Colón’s firsthand knowledge of recent Bauer graduates comes from his tenure as Chairman of the Board of the Houston Hispanic Chamber of Commerce in 2006 and 2007. One of his initiatives was to start student chamber chapters at all Houston college campuses. He also created paid student internships at the chamber while Chairman of the Board. The efforts were designed to recruit the next generation of chamber leaders, but students from UH, in particular, have “exceeded expectations and really have become the ambassadors of the chamber,” he says. A few have proven so valuable that the Chamber hired them as permanent employees. And now, when corporations come looking for bilingual job candidates, the Chamber has a pool of highly skilled and motivated recent graduates – many from Bauer – to refer to them.
“The good thing about it is that the students UH is producing are an easy sell,” Colón says. “They’re a breath of fresh air and they’re ready to take on the world. The big corporate sponsors realize the talent is there.”
Colón, who has advocated for more Latinos serving on executive boards and in other leadership positions in Houston, says his experiences with Bauer students have given him high hopes.
“I am extremely excited about the talent of our young students and young professionals. And I am extremely excited about the future leadership of this city,” he says. “We’ve got people coming up in the ranks and can start developing the next generation of leaders. It’s a matter of passing the torch with the talent that is coming up. We are developing a very deep bench.”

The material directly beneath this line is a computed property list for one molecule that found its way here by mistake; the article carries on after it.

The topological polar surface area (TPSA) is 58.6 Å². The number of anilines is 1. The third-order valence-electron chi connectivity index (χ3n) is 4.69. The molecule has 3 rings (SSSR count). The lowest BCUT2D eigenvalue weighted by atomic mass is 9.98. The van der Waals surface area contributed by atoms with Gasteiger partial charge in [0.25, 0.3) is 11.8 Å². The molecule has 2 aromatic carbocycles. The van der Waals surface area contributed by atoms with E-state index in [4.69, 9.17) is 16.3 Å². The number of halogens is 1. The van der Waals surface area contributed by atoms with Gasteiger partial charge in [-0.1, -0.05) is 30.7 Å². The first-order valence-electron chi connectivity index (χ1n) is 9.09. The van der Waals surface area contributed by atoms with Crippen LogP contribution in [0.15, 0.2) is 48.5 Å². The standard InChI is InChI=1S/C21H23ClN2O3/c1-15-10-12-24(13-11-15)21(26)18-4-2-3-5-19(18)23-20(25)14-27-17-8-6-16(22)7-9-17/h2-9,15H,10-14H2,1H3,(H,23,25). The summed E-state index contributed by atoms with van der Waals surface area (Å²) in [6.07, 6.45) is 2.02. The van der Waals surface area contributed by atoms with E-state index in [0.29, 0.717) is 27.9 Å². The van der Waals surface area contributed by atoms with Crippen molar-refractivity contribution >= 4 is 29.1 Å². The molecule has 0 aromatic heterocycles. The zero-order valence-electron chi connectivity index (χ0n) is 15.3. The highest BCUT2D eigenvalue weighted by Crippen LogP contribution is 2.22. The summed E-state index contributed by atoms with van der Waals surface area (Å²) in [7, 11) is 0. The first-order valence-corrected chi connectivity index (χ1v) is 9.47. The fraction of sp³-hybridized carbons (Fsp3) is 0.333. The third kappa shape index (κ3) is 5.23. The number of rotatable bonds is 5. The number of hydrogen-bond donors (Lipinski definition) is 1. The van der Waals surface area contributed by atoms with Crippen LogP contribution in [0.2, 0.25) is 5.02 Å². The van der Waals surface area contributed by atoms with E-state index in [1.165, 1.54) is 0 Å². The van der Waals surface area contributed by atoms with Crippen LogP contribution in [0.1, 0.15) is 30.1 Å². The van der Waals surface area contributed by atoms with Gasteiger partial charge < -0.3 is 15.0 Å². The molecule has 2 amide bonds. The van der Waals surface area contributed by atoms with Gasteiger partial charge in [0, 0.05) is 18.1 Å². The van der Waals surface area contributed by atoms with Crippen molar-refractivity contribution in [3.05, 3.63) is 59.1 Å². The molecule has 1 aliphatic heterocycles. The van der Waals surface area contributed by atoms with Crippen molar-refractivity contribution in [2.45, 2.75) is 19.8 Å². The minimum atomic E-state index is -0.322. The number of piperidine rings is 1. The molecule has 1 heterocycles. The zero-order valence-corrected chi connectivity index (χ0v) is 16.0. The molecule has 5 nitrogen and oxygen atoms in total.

With Colón’s baseball metaphor, the conversation comes full circle. Colón’s own appointment to the Harris County position represents his stepping up to the plate for the city of Houston. But he downplays his role in making Houston history. “The most important thing is having a project that is going to be successful, that makes financial sense and maximizes revenue for the complex,” Colón says. “The big criteria is that we have a viable project that makes the most sense.”
More on Edgardo Colón:
- He and his father Jesus may be the only father-son team with doctoral degrees from UH.
- Dr. Jesus Colón was one of the founders of the Houston Alumni Organization’s first chapter located outside the U.S., in Puerto Rico.
By Julie Bonnin
About the University of Houston
The University of Houston, Texas’ premier metropolitan research and teaching institution, is home to more than 40 research centers and institutes and sponsors more than 300 partnerships with corporate, civic and governmental entities. UH, the most diverse research university in the country, stands at the forefront of education, research and service with more than 35,000 students.
About the Bauer College of Business
The C.T. Bauer College of Business has been in operation for more than 60 years at the University of Houston main campus. Through its five academic departments, the college offers a full-range of undergraduate, masters and doctoral degrees in business. The Bauer College is fully accredited by the AACSB International – the Association to Advance Collegiate Schools of Business. In August 2000, Houston business leader and philanthropist Charles T. (Ted) Bauer endowed the College of Business with a $40 million gift. In recognition of his generosity, the college was renamed the C.T. Bauer College of Business.